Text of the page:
🚩Is a new centrally acting analgesic that relies on a dual mechanism of action. These are mu opioid receptor agonism and norepinephrine (noradrenaline) reuptake inhibition
🚩It is therefore not a classical opioid, but represents a unique class of analgesic drug (MOR-NRI).
🚩It is now registered for use in the treatment of moderate to severe chronic pain that proves unresponsive to conventional non-narcotic medications in many countries.
🚩Tapentadol has a much lower affinity (20 times less) to the mu receptor than morphine, but its analgesic effect is only around three times less than morphine.
🚩This discrepancy is explained by its inhibitory effect on norepinephrine reuptake, strengthening descending inhibitory pathways of pain control
🚩Tapentadol is seen by some as similar to tramadol, but differs in a number of important points:
▶️It is not a racemic mixture of two enantiomers with different pharmacological effects
▶️Has no active metabolites (which are relevant for tramadol’s mu opioid receptor agonism)
▶️Has only minimal serotonin effects
🚩This means that interactions with other serotonergic drugs (such as anti-depressants) are unlikely, reliance on metabolism by the cytochrome P450 system for increased efficacy is not required and retention of active metabolites causing potential adverse effects is not a concern.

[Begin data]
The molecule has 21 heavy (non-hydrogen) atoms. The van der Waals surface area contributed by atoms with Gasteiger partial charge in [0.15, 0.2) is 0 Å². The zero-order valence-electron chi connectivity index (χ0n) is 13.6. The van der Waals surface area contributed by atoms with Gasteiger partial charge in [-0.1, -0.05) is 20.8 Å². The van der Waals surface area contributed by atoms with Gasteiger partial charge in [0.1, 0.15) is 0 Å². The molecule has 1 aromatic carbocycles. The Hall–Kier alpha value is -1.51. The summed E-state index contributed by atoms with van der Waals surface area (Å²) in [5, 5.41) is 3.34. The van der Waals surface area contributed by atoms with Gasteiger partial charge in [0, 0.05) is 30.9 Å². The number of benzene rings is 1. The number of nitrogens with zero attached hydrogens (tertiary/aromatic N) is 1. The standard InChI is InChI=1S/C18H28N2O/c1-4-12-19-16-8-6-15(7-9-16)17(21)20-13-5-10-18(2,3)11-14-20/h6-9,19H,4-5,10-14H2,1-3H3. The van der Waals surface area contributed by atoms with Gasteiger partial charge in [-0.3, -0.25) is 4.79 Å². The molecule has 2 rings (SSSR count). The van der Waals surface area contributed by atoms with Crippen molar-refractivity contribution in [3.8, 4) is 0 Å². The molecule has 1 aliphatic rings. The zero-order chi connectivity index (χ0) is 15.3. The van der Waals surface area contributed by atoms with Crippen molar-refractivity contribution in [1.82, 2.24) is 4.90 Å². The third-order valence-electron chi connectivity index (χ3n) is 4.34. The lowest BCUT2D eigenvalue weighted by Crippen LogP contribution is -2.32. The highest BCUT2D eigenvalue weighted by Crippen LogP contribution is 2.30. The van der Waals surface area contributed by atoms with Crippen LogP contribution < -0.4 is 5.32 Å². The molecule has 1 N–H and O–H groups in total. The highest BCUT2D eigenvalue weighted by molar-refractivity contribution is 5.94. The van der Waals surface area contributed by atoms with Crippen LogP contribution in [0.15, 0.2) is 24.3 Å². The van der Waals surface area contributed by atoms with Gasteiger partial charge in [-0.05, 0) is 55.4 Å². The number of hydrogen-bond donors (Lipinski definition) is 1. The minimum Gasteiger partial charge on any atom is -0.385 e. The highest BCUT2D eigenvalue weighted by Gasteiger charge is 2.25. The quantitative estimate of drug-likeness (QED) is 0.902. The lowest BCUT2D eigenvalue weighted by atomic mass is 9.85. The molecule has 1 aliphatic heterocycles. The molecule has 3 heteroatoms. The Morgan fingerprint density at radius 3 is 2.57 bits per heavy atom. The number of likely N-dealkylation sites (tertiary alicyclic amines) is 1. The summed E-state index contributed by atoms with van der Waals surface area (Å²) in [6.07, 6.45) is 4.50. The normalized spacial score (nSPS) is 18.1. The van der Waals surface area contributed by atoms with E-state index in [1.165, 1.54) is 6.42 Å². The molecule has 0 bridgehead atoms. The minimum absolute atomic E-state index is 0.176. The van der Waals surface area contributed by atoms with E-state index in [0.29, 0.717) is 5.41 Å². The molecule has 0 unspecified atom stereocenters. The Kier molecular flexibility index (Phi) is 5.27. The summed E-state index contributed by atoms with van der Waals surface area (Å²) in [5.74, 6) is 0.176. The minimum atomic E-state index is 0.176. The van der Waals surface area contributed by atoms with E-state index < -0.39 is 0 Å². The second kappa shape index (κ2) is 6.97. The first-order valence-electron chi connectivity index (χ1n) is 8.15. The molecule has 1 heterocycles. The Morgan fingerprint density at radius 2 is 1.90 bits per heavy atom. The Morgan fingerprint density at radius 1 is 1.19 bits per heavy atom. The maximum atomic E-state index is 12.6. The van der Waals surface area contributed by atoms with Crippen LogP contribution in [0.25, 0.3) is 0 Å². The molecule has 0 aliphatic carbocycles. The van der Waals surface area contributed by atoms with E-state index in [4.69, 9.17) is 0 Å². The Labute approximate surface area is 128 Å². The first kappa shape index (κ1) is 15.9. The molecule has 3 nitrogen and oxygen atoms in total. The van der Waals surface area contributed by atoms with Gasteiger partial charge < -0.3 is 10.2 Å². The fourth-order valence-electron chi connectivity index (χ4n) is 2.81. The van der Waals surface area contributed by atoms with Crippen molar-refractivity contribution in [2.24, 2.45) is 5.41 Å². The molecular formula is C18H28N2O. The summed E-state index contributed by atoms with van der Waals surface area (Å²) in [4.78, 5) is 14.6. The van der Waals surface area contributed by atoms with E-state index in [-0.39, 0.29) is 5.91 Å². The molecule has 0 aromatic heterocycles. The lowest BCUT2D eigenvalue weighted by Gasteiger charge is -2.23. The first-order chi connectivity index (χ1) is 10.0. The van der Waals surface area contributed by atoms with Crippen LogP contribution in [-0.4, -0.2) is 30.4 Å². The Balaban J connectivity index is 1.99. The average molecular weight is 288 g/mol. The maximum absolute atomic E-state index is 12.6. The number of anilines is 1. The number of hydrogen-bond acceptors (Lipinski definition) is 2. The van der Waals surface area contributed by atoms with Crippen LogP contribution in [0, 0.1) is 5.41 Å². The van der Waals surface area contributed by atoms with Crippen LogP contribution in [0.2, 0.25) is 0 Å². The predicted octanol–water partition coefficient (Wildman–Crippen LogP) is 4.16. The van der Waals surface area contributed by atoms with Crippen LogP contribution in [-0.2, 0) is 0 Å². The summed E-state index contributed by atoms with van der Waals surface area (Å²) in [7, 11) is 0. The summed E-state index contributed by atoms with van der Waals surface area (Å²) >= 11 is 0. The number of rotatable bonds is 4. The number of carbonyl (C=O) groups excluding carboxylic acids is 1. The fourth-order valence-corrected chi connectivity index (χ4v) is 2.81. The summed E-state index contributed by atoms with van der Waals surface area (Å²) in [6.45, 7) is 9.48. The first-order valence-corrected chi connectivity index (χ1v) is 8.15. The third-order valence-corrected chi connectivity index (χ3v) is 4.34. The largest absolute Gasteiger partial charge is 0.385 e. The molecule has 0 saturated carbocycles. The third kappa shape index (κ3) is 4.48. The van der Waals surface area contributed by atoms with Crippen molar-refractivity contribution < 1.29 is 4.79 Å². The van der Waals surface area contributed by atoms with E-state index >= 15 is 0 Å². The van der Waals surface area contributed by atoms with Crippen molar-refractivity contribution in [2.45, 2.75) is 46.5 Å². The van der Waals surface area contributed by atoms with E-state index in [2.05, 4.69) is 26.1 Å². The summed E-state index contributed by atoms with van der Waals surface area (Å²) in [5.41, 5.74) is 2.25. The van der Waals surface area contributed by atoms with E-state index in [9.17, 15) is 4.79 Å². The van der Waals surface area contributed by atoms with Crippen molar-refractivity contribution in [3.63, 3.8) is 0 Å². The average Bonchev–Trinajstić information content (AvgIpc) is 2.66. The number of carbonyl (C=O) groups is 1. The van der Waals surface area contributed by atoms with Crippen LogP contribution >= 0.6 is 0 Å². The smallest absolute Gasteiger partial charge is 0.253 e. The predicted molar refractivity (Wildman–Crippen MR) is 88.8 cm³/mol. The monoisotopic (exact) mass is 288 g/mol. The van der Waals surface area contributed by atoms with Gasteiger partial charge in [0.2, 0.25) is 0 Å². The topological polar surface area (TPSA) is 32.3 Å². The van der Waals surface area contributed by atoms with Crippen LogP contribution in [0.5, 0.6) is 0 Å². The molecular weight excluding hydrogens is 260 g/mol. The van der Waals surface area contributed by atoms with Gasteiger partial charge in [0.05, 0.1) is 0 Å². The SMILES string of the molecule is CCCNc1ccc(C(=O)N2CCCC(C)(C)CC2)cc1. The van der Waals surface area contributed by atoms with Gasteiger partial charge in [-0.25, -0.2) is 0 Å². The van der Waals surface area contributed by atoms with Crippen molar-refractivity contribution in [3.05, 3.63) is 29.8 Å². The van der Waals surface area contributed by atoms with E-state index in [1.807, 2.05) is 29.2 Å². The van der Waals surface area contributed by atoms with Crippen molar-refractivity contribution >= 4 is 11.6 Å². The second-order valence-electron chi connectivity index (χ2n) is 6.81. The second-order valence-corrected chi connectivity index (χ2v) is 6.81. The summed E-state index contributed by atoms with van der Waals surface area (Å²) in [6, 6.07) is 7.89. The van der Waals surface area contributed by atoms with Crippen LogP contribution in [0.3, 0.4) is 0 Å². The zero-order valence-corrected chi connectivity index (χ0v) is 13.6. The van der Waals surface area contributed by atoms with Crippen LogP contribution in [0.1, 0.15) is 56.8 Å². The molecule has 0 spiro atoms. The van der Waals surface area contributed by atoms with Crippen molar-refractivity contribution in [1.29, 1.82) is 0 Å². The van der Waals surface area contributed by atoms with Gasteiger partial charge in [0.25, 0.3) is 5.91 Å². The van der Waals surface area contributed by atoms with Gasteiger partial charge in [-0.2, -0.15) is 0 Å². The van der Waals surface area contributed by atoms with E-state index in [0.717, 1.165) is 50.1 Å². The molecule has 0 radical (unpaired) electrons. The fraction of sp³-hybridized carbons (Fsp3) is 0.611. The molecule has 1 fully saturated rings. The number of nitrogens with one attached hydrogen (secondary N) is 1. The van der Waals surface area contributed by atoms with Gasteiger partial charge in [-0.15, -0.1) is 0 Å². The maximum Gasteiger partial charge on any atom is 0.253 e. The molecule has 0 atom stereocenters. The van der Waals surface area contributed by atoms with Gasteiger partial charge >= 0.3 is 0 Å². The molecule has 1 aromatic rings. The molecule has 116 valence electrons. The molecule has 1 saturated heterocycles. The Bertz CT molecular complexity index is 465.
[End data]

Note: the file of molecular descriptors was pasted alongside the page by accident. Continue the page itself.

🔻Tramadol is a 4 phenyl piperidine analogue of codeine
🔻It has a weak central action at opioid receptors
🔻And also on descending monaminergic pathways (also responsible for the side effects)
🔻Hence known as an atypical centrally acting opioid
🔻It’s M1 metabolite has more affinity to opioid receptors than parent compound
🔻So metabolites are important in maintaining efficacy
#Opioids , #Pharmacology , #analgesia , #PalliativeCare , #Pain , #SideEffects , #NewDrugs , #medicine , #anaesthesia
Reference: Recent advances in the pharmacological management of acute and chronic pain Stephan A. Schug, Catherine Goddard, Annals of Palliative Medicine, Vol 3, No 4 October 2014